By Dominich Armentano
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Extra resources for Antitrust And Monopoly: Anatomy of a Policy Failure
For instance, if products are differentiated, individual sellers discover that the demand curve for their own product is downward sloping and not hori zontal, and that they will not lose all of their customers with a price slightly higher than a competitor’s. Such sellers are said to have price control or mo nopoly power relative to competitive sellers of homogeneous products. And it is this price and product control, and the subsequent business rivalry, that so typify monopolistically competitive or imperfectly competitive market situa tions.
Indeed, the relevant market itself might be defined in terms of cross-elasticity coefficients. There are serious methodological difficulties in attempting to measure competition in this manner, or to infer anything meaningful concerning an 36 COM PETITION THEORY AND THE MARKET ECONOM Y efficient allocation of resources. The most serious difficulty is that any cross elasticity test over time would inevitably confuse a change in sales due to a price change, and a change in sales due to any and all other factors.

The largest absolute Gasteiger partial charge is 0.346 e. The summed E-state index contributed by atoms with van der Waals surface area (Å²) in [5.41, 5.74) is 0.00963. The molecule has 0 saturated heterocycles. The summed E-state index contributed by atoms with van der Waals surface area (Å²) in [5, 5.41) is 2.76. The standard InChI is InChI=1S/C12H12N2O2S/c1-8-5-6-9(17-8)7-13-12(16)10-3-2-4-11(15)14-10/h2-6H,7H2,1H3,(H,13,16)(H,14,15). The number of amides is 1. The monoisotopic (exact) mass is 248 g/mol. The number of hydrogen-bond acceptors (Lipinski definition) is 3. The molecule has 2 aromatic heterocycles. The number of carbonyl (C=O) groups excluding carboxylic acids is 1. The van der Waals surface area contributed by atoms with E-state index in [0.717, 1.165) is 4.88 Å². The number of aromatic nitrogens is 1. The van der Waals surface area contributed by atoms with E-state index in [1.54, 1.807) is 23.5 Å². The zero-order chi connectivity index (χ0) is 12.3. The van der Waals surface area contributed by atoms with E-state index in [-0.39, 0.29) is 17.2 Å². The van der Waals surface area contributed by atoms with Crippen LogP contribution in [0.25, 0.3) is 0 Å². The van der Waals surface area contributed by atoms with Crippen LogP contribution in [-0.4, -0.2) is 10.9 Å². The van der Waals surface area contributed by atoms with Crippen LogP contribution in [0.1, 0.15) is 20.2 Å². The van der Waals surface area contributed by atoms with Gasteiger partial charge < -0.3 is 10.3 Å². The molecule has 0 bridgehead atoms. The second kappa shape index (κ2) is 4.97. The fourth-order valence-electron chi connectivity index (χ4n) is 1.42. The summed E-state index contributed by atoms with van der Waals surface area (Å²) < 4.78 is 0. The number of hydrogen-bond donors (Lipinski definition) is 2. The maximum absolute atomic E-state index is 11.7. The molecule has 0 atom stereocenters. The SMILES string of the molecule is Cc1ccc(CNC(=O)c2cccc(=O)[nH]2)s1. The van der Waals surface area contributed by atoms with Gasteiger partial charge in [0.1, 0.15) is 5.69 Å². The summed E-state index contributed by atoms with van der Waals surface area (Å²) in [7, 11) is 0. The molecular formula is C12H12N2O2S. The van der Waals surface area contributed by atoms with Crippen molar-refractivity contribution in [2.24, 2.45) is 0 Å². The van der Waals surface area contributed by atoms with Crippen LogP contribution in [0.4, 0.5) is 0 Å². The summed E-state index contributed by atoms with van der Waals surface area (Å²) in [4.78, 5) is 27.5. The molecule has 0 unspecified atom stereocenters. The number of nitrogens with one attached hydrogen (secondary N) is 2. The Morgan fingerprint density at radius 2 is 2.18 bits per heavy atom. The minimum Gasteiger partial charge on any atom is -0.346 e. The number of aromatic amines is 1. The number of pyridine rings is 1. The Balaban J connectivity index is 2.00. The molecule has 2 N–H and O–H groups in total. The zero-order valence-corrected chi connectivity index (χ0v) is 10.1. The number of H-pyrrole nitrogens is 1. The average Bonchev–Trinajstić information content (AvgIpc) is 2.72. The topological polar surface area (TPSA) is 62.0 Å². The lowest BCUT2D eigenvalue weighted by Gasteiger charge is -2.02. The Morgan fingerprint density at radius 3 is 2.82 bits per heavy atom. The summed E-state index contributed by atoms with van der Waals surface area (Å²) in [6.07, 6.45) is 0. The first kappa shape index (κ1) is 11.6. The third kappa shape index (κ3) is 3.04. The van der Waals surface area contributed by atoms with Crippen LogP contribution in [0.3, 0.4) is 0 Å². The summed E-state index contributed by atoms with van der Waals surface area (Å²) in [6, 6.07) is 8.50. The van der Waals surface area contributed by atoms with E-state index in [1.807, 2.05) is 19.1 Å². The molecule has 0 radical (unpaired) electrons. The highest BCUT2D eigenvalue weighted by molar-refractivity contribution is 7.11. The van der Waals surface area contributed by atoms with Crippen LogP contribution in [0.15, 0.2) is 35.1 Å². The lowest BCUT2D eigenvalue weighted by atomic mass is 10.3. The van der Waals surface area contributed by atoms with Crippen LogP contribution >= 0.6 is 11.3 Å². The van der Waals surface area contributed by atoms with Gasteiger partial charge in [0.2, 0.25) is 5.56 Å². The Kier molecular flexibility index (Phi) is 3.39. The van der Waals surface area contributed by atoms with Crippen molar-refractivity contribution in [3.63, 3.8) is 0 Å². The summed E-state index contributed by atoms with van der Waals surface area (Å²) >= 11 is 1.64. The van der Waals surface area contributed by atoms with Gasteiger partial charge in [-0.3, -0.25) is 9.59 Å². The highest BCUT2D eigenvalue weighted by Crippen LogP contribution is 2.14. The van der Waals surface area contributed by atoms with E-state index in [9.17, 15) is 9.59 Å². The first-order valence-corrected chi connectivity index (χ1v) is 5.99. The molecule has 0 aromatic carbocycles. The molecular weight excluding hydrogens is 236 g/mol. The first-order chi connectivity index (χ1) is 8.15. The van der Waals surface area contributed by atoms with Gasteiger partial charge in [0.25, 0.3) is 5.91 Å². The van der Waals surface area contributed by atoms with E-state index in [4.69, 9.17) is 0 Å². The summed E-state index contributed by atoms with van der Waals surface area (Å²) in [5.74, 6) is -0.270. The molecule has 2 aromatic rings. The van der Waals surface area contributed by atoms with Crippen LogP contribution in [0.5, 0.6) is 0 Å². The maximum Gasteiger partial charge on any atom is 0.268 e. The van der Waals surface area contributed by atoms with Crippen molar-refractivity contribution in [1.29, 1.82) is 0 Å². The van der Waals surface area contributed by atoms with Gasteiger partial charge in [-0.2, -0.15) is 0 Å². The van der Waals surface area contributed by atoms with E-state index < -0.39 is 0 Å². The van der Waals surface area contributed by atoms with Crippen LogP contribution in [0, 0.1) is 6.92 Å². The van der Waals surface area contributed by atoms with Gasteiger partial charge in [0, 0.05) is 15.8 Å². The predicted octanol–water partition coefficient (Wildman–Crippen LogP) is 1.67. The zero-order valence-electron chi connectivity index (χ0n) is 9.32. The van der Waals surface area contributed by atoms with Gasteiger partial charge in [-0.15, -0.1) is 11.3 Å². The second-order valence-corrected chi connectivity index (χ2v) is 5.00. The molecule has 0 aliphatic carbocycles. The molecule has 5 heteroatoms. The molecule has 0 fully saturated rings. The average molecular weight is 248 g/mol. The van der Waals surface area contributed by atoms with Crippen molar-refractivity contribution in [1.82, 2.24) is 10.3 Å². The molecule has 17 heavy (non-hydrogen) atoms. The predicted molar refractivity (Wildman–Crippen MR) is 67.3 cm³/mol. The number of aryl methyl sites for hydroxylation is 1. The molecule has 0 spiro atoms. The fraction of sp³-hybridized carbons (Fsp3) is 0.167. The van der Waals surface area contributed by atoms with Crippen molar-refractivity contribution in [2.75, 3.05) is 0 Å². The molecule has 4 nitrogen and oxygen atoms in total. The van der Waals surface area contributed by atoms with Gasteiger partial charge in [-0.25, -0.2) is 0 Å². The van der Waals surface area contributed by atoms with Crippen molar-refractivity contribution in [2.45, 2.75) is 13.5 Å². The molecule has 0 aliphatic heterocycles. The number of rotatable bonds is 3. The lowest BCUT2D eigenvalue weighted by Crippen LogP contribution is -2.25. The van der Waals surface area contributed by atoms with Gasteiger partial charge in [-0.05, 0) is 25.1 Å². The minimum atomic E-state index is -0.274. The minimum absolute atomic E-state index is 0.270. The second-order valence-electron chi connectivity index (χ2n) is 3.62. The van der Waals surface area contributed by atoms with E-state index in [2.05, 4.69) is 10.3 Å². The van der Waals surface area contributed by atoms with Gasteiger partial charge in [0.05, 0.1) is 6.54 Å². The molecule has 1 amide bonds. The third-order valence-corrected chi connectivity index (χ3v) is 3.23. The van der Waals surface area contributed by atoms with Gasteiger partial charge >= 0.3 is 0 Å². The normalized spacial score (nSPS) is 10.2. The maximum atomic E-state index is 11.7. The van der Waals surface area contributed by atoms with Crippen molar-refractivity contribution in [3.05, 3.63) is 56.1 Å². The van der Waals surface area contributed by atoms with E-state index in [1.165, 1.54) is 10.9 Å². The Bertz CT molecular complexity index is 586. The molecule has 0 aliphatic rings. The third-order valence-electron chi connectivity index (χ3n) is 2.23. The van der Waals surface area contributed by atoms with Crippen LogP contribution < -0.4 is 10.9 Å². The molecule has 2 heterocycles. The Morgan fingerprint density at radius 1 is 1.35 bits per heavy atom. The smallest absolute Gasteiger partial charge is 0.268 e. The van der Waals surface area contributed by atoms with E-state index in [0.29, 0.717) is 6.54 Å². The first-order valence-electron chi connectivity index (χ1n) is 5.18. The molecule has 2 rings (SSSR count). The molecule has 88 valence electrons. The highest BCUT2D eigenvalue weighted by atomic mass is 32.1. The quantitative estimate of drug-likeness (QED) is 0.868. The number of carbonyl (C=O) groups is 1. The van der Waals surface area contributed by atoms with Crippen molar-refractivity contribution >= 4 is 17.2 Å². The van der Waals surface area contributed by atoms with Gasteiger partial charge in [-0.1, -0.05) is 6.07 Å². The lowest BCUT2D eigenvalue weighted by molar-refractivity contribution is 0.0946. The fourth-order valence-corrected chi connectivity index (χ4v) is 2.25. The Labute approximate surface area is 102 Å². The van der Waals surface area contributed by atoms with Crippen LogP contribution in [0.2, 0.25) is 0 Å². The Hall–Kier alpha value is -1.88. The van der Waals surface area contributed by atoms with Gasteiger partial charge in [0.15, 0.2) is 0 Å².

It is also a serious error to continue to asso ciate the simple price-and-profit behavior of atomistic firms (in equilibrium), 28 COM PETITION THEORY AND TH E MARKET ECONOM Y with competitive business conduct and performance. For example, it is now arbitrary to associate zero economic profits with efficient resource allocation or alternatively, to associate the total absence of a pricing policy with compet itive behavior; price takers are now no more competitive than price makers. Indeed, radically different price-and-profit strategies are compatible and de sirable if competition is defined in dynamic terms.
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